2.95 (1.08)

2.73 (1.04)

2.28 (0.87)

2.71 (0.99)

Speciality

ID t/ys

155

3.41 (1.12)

3.21 (1.07)

2.64 (1.07)

3.02 (1.02)

CM t/ys

91

3.13 (1.05)

2.79 (0.93)

2.39 (0.91)

2.67 (0.91)

ID/CM t/ys

44

2.82 (1.04)

2.77 (1.03)

2.32 (0.88)

2.77 (0.94)

Other

26

3.00 (0.89)

3.23 (1.11)

2.65 (1.19)

3.19 (1.02)

Total

 

416

3.19 (1.08)

2.97 (1.02)

2.49 (0.99)

2.84 (0.98)

NWE Northern/Western Europe, SEE Southern/Eastern Europe, EEU Extra-Europe, t/ys trainees/young specialists

Data are presented as mean (standard deviation, SD)

All four items of burnout were expressed on a five-point Likert scale: never (=1), rarely (=2), sometimes (=3), often (=4) and very often (=5)

Alcohol consumption

Statistically significant differences in the frequency of alcohol consumption were observed across gender and country of work: male physicians from NWE reported the highest alcohol consumption rates (Table 5).
Table 5

Frequency of alcohol consumption

Category

No.

Alcohol consumption, mean (SD)

Univariate analysis

F

p

Partial η2

Gender

Male

157

1.87 (1.16)

(1,414)

6.05

0.014

0.014

Female

259

1.60 (1.00)

Country of work

NWE

146

2.02 (1.03)

(1,413)

12.46

<0.001

0.057

SWE

236

1.58 (1.01)

EEU

34

1.21 (1.27)

Workplace

University centre

319

1.76 (1.06)

(1,414)

3.46

0.063

0.008

Non-university centre

97

1.53 (1.06)

Speciality

ID t/ys

155

1.81 (1.03)

(1,412)

1.497

0.283

0.009

CM t/ys

91

1.61 (1.06)

ID/CM t/ys

44

1.64 (1.12)

Other

26

1.85 (1.23)

Total

 

416

1.70 (1.07)

   

t/ys Trainees/young specialists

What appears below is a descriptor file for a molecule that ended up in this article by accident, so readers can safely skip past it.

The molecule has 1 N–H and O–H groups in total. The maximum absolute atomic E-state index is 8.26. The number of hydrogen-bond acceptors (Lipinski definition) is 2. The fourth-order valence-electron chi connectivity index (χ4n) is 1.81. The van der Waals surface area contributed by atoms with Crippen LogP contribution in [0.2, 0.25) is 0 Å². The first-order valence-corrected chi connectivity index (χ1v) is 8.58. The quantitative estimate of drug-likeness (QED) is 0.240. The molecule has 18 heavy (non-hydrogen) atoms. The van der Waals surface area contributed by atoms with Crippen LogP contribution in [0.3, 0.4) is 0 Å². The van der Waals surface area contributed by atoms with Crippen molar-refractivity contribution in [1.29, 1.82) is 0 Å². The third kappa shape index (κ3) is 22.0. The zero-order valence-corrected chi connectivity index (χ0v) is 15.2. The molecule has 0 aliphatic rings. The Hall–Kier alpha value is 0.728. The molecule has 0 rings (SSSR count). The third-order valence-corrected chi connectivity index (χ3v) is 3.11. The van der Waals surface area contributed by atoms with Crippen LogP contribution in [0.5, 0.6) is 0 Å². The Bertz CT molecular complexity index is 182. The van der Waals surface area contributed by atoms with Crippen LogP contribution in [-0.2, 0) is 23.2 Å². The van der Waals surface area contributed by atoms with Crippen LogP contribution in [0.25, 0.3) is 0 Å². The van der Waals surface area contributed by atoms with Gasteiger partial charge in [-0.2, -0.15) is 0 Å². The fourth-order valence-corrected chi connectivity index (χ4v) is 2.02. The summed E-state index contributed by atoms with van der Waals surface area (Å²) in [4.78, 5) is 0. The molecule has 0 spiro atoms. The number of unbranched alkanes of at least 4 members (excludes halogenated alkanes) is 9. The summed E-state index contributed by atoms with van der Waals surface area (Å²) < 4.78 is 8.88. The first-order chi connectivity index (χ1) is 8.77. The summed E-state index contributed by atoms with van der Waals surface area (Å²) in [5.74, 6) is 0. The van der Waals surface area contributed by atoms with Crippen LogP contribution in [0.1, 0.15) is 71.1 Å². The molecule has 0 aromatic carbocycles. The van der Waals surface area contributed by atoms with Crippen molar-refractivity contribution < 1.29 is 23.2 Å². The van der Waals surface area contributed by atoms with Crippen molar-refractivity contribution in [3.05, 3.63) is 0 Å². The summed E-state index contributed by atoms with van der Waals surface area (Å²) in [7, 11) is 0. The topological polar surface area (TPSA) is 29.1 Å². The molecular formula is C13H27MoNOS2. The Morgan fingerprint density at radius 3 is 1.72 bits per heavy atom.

Alcohol assumption was expressed on a five-point Likert scale: never (=0), once a month or less (=1), 2 to 4 times a month (=2), 2 to 3 times a week (=3) and 4 or more times a week (=4)

Subjective assessment of overall quality of life

Physicians from university centres and ID trainees/young specialists reported the highest frequency of work during free time to fulfil work demands (Table 6). Regarding the issue of how workload fits with social and/or family commitments, differences were only found for country of work and speciality: physicians from EEU and CM residents/young specialists declared the highest impact of their work on social and family commitments.
Table 6

The need to work during free time to fulfill work demands and impact on social and family commitments

Category

No.

Work during free time, mean (SD)

Univariate analysis

Impact of work on personal commitment, mean (SD)

Univariate analysis

F

p

Partial η2

F

p

Partial η2

Gender

Male

157

2.64 (1.12)

(1,414)

0.05

0.831

0.000

2.29 (1.05)

(1,414)

1.04

0.309

0.003

Female

259

2.62 (1.22)

2.19 (1.04)

Country of work

NWE

146

2.59 (1.10)

(1,413)

0.70

0.496

0.003

2.39 (0.99)

(1,413)

6.59

0.002

0.031

SWE

236

2.62 (1.25)

2.07 (1.05)

EEU

34

2.85 (1.05)

2.59 (1.08)

Workplace

University centre

319

2.70 (1.15)

(1,414)

4.04

0.032

0.011

2.18 (1.03)

(1,414)

2.81

0.094

0.007

Non-university centre

97

2.40 (1.25)

2.38 (1.09)

Speciality

ID t/ys

155

2.97 (1.01)

(1,412)

1.497

<0.001

0.057

1.88 (0.95)

(1,412)

10.92

<0.001

0.074

CM t/ys

91

2.38 (1.21)

2.50 (1.01)

ID/CM t/ys

44

2.41 (1.32)

2.34 (1.08)

Other

26

2.813 (1.23)

2.08 (1.20)

Total

 

416

3.20 (1.09)

   

2.23 (1.05)

   

NWE Northern/Western Europe, SEE Southern/Eastern Europe, EEU Extra-Europe, t/ys trainees/young specialists

The data represent the results of univariate analysis on how many respondents have to work during free time to fulfill work demands and impact of work on social and/or family commitments

The necessity for work during free time was expressed on a five-point Likert scale: never (=0), less often (=1), once or twice a month (=2), once or twice a week (=3) and nearly every day (=4). The impact of work on personal commitment was expressed on a four-point Likert scale: not very well (=0), not well (=1), well (=2) and very well (=3)

Discussion